Mexico’s ruthless drug cartels are using helpless children as decoys to smuggle their members into the U.S. — courtesy of the Biden administration’s relaxed immigration policies, law enforcement told The New York Post.
The drug thugs are already making a killing off the border crisis, jacking up their fees to smuggle the growing flood of people into the country — and now “making more money on humans than they are on the drug side,” said Hidalgo County Sheriff J.E. Guerra from the front lines of the U.S. immigration battle in Texas.
But the cartels also are further exploiting the disastrous situation by splitting up kids from their wannabe immigrant parents, then having members pose as the children’s relatives to cross the border, Guerra said.
“So now with the family units coming across, you might have a mother come in, say, a mother with three children,” Guerra said.
“Well, the cartels say, ‘You can cross with one child, we’re going to take two children. And we’re going to use those two children to smuggle two others and pretend that those are family units.’”
Young criminals will pose as struggling wannabe migrants, too, to get to the U.S. to help fuel their bosses’ drug trade, the sheriff said.
“We also have individuals that might be 21, 22, and they pass themselves off as 16, 17 years old and say, ‘Hey, we’re an unaccompanied minor.’ And they might give false name. And they might have a criminal record in their countries,’’ Guerra said.
But some of the youthful drug criminals have made a key mistake trying to disguise themselves, he said.
“The cartel guy, he’ll take off his shirt and blend in with the rest of them. … [But] he doesn’t have muddy shoes, he’s got cleaner clothes, he doesn’t smell’’ — that’s a clue for authorities that he may not be on the up and up, the sheriff said.
But while the situation may be bad news for many, it’s a “boom” financially for the drug trade not only because cartels are smuggling in members, but considering how desperate the increasing number of migrants are to cross the border, Guerra said.
“Right now, it’s a boom. It’s a boom for them — it’s huge,” the sheriff said, referring to the cartels and current U.S. policies.
“Anywhere from $1,000 to $1,500 for every single body, and you put the number to it, and you figure out how much money they’re making,” he said of the cartels and what they charge immigrants to help them illegally cross the border.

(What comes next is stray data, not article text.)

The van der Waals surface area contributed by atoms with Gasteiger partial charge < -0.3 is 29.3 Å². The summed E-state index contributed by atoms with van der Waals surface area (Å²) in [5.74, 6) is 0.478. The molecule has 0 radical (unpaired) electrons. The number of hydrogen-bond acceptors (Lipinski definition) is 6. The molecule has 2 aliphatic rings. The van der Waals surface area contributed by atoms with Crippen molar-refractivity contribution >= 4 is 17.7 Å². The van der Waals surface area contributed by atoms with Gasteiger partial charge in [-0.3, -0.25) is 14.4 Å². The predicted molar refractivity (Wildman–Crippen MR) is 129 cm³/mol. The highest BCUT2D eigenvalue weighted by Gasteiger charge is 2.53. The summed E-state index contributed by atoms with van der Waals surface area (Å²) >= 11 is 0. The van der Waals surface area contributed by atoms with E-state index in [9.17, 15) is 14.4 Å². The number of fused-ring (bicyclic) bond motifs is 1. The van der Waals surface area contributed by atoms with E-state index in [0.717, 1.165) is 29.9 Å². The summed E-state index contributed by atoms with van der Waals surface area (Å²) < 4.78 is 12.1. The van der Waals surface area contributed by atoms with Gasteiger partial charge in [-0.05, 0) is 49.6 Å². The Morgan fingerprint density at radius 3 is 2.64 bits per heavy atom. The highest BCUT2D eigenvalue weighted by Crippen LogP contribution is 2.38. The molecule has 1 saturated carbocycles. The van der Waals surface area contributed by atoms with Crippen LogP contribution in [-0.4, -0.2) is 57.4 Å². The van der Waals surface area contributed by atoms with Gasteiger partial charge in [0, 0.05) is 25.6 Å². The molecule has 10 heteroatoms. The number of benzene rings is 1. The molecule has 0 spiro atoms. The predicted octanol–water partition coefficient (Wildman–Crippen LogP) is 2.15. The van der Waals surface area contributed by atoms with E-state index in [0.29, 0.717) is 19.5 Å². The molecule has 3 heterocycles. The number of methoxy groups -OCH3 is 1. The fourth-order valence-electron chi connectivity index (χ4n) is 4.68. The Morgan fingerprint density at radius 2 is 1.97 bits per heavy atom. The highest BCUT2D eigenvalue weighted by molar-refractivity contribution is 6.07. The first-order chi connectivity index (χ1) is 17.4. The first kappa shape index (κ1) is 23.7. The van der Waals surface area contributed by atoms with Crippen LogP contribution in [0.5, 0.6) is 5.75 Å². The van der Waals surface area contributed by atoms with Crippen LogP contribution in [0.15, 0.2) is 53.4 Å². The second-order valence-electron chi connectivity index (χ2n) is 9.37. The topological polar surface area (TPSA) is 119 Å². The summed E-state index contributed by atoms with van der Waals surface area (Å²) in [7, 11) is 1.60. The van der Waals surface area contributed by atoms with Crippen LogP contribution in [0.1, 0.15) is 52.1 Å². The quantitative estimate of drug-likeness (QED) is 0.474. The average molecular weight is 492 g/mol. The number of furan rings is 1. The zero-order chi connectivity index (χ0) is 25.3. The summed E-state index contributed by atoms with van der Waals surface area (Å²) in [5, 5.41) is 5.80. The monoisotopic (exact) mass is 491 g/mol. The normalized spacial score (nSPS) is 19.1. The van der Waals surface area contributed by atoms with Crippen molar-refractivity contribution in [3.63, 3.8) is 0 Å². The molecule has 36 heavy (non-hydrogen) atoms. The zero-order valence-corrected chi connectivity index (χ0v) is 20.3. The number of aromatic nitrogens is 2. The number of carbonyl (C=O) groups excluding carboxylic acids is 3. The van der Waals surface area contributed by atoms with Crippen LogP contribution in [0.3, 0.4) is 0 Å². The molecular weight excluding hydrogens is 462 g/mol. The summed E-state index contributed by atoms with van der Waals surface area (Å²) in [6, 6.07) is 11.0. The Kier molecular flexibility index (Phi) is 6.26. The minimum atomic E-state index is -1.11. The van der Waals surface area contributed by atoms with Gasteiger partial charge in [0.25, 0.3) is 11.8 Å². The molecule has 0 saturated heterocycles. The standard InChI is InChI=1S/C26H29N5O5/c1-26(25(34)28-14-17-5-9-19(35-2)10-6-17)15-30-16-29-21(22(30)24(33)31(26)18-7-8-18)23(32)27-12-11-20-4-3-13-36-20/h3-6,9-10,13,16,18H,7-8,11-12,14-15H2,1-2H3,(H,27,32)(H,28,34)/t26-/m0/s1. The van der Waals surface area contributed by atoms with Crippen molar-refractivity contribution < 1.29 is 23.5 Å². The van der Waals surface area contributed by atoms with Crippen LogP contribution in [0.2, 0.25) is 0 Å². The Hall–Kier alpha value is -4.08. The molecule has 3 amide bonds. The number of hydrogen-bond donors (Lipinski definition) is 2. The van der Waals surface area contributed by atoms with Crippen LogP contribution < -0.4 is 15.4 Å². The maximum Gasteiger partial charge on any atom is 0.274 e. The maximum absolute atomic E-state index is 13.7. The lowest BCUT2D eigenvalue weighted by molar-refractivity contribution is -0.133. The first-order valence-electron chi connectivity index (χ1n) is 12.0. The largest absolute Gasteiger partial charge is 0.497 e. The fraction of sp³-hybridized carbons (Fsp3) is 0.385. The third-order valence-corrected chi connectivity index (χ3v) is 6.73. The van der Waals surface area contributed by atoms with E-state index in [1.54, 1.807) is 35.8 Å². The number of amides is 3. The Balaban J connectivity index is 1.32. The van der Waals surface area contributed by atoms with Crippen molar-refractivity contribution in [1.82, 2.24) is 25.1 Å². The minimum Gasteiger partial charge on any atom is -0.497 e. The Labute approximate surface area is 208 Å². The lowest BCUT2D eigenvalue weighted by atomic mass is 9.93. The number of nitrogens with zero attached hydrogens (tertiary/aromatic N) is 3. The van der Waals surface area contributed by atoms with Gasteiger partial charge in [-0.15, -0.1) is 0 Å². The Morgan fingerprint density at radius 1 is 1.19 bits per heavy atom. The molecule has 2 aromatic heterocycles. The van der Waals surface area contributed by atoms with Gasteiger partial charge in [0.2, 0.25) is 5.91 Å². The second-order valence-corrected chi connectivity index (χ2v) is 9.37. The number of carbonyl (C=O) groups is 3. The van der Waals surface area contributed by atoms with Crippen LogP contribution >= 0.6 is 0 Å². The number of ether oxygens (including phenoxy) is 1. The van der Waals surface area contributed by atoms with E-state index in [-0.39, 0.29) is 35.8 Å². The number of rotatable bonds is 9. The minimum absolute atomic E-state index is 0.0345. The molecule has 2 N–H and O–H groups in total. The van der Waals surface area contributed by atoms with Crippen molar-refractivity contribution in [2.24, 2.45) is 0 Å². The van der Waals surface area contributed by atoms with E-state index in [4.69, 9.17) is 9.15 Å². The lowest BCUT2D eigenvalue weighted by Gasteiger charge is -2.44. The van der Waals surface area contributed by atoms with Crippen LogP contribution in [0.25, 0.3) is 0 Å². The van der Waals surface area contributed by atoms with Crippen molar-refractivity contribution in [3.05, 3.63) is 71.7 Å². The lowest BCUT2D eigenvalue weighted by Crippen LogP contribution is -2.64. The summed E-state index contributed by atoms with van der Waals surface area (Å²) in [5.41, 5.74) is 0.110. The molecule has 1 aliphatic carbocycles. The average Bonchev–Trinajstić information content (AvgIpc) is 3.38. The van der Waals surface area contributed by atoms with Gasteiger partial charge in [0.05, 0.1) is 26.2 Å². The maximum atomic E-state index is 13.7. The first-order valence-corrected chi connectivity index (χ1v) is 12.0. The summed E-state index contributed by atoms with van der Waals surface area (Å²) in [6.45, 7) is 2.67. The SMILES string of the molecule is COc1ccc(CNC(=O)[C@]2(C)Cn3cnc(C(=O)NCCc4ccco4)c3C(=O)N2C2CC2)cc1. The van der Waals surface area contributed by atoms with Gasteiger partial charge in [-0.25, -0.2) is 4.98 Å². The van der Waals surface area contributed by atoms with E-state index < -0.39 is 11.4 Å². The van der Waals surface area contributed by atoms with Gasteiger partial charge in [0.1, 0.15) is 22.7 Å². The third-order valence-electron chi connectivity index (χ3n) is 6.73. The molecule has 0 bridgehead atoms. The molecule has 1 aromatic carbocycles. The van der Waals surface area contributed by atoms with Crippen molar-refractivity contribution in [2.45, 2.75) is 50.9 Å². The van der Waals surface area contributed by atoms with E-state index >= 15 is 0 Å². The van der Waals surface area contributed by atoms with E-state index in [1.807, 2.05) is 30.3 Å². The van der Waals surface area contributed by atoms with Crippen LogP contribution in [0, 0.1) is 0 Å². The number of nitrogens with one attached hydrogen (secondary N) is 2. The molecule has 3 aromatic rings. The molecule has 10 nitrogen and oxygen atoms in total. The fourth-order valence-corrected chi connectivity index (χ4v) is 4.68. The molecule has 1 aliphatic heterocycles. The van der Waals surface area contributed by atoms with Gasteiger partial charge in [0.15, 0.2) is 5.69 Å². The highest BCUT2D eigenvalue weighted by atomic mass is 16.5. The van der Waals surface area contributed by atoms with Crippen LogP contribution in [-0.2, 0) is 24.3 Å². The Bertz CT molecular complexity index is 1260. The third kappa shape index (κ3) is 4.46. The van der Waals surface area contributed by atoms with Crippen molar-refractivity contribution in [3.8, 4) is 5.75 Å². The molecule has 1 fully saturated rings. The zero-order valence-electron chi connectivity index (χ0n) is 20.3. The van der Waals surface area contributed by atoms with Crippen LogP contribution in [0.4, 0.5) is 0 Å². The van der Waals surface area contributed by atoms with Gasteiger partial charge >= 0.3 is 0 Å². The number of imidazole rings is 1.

“There’s no way you’re going to get across without paying. And [the cartels are] making a killing right now.”
The sheriff said the desperation of families leads to all sorts of other tragic situations, too.
“So if you can’t afford it, and you have that little 15-, 16-year-old child with you, well, guess what?” he said.
“Well, you’re gonna go to Houston. And that little girl is gonna go to work in sex-trafficking and that little girl is going to pay off all your debt. That’s happening,” Guerra said.
Pedophiles and other convicted felons — including those already booted at least once from the U.S. — are more than pleased about the chaotic situation, too, because they believe they are getting another chance at a bite at the illegal-immigration apple thanks to it, the sheriff said.
This situation only helps the cartels further because they can charge a premium to smuggle in such people, Guerra said.
“The previous convicted felons and the pedophiles and the people that have been convicted of sexual assault that have been deported — you’ll see those coming across in droves,” Guerra predicted. “And the cartels know that, so they charge them a lot more money.”
Meanwhile, in terms of an increased drug flow across the border, the sheriff said he’s not concerned for his community — he’s more worried about further north.
“It doesn’t pose a security threat for us. … The drugs don’t stay in my community. They don’t stay here. They go up north. And we’re trying to stop it here,” Guerra said.
“What you’re seeing today is methamphetamine. heroin. You’re still seeing cocaine. But you’re seeing fentanyl. That’s killing people. Because opioids are just poison.”